Creed III settles the score, Cocaine Bear has one joke, Jesus Revolution is sincere

Jordan steers Creed III to success

For his first feature as a director, Michael B. Jordan handed himself a double-edged sword by helming Creed III. I would think a certain degree of comfort was found working in a familiar genre with a character he's defined. Yet, he also faced the daunting task of finding a bit of new life in a well-worn genre piece.

Working from a script by Zach Baylin (King Richard) and Keenan Coogler, Jordan manages to inject a sense of immediacy in this latest chapter in the Adonis Creed saga, this time dealing with an incident from his past, long suppressed, that comes back to haunt him. The reappearance of Damian Anderson (Jonathan Majors), a childhood acquaintance just released after 18 years in prison, dredges up memories the retired champion thought he could forget. Seems his former friend was sent up for defending Adonis, who shamefully failed to keep in touch with him while he was behind bars. Damian, a former Golden Gloves champion, feels as though he's owed something for doing this stretch and, of course, this rift between the two can only be settled in the square circle.

Once he gets a couple scenes shot with a hand-held camera out of his system, Jordan takes a more conservative approach behind the camera that serves the story well. That being said, the way in which he captures the combat within the ring is impressive, his camera constantly circling around and into the middle of the fisticuffs, a sparing use of slow-motion shots used to great effect. These sequences are well-executed and compelling. A top-heavy script – there's way too much drama at play – threatens to undercut the credulity of the entire film, but the cast keeps the film grounded with sincere performances, the scenes with Jordan and Majors particularly effective, the tension between them, underscored by anger and guilt, palpable and poignant. Ignore the many boxing incongruities that exist and focus instead on the portrayal of masculinity in crisis on display. That's where the real battle plays out. In theaters.

Bear bumps towards notoriety

When I first heard about the movie Cocaine Bear, I thought it was a joke, something that some teens with too much time on their hands had created to post on YouTube. However, thanks to Universal Pictures' crackerjack marketing department, it kept popping up via various media sources, and I soon came to the realization that this was an actual film. The industry is still trying to figure out how to get viewers back to the multiplex and are willing to try anything of high interest that will create a buzz. Bear certainly fits the bill, and the industry is watching the box office results very closely to see if this is the sort of thing that will help them get back on track. If money is made, I fear Meth Muskrat is in the offing.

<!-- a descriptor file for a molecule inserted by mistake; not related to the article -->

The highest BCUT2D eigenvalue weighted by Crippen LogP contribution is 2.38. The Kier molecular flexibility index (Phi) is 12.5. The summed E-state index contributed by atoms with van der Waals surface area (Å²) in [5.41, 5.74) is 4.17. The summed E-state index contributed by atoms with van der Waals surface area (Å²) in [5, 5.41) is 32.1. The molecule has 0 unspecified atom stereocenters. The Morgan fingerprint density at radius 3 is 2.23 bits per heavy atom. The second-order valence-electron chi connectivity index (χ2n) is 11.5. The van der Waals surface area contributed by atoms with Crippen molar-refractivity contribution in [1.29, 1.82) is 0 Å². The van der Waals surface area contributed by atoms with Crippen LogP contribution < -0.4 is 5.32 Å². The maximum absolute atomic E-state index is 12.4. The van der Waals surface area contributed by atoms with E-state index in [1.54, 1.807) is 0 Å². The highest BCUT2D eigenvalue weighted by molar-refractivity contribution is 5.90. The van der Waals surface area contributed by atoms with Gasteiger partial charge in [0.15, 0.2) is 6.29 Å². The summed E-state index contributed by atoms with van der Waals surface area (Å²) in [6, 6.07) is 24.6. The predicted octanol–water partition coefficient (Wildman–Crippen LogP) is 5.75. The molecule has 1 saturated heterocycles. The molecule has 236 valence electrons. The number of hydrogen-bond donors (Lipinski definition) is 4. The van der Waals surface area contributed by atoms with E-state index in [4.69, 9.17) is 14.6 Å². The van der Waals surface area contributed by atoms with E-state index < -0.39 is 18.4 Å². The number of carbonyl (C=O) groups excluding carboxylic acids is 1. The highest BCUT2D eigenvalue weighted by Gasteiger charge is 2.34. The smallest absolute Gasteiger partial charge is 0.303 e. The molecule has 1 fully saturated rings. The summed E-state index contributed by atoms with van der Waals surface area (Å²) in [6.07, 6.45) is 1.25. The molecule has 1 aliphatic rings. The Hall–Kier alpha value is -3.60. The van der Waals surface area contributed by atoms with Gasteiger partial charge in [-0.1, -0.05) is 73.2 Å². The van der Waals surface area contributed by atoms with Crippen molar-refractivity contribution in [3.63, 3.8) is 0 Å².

But is the movie any good? There's not much of a story here – mobsters and lackeys try to get the drugs back, a cop in on their tails and a single mother is trying to find her lost daughter and friend. These are the potential victims of the drug-addled ursine and, of course, he doesn't go hungry. Once the mayhem begins, it's not for the squeamish. We're treated to the sight of heads being bitten into, limbs ripped from bodies and faces mangled beyond recognition. Obviously, none of this is to be taken seriously and there's a perverse, darkly comic quality to the mayhem that makes it easy to stomach. If you haven't seen a black bear do a line off a severed leg, you haven't lived. Bear is the sort of film that used to play at the bottom of double bills at drive-ins and is nothing more than a curiosity, a water cooler movie that executes its one joke as well as it can be done. That being said, it's no smarter than your average bear movie. In theaters.

Revolution sincere in its message

I find that one of the biggest faults where most faith-based movies are concerned is their lack of subtlety. So often, while preaching to the choir, their moral is put across with the delicacy of a sledgehammer to the face, simplistic writing, overearnest acting and sappy music used with abandon.

While Jon Erwin and Brent McCorkle are no less earnest than other directors of faith-based movies, their Jesus Revolution is more successful because it doesn't hit the viewer over the head with its moral. Set in the early 1970s, pastors Chuck Smith and Lonnie Frisbee (Kelsey Grammar and Jonathan Roumie, respectively) couldn't have been more different in their approach to spreading the gospel. The former, conservative, the latter a free-spirited hippie. Yet, together they helped establish a movement that grows larger than they could have imagined. A parallel story, focusing on Greg Laurie (Joel Courtney), a teenager from a broken home, trying to contend with his damaged mother (Kimberly Williams-Paisley) proves equally compelling.

Grammar has seldom been better, Courtney serves notice he's a young actor to watch and while Roumie, with his work as Jesus in The Chosen, seems intent on typecasting himself, he wisely doesn't overplay his role. While the film does overstay its welcome, there's a low-key earnestness in its execution by all concerned that powerfully conveys its message while serving as a compelling piece of historical drama. By the end, I didn't feel as though I had been preached at, but rather compelled to witness this story and revel in the happiness its real-life characters discovered. In theaters.

About The Author

Chuck Koplinski

Writing for Illinois Times since 1998, Chuck Koplinski is a member of the Critic's Choice Association, the Chicago Film Critics Association and a contributor to Rotten Tomatoes. He appears on WCIA-TV twice a week to review current releases and, no matter what anyone says, thinks Tom Cruise's version of The Mummy...

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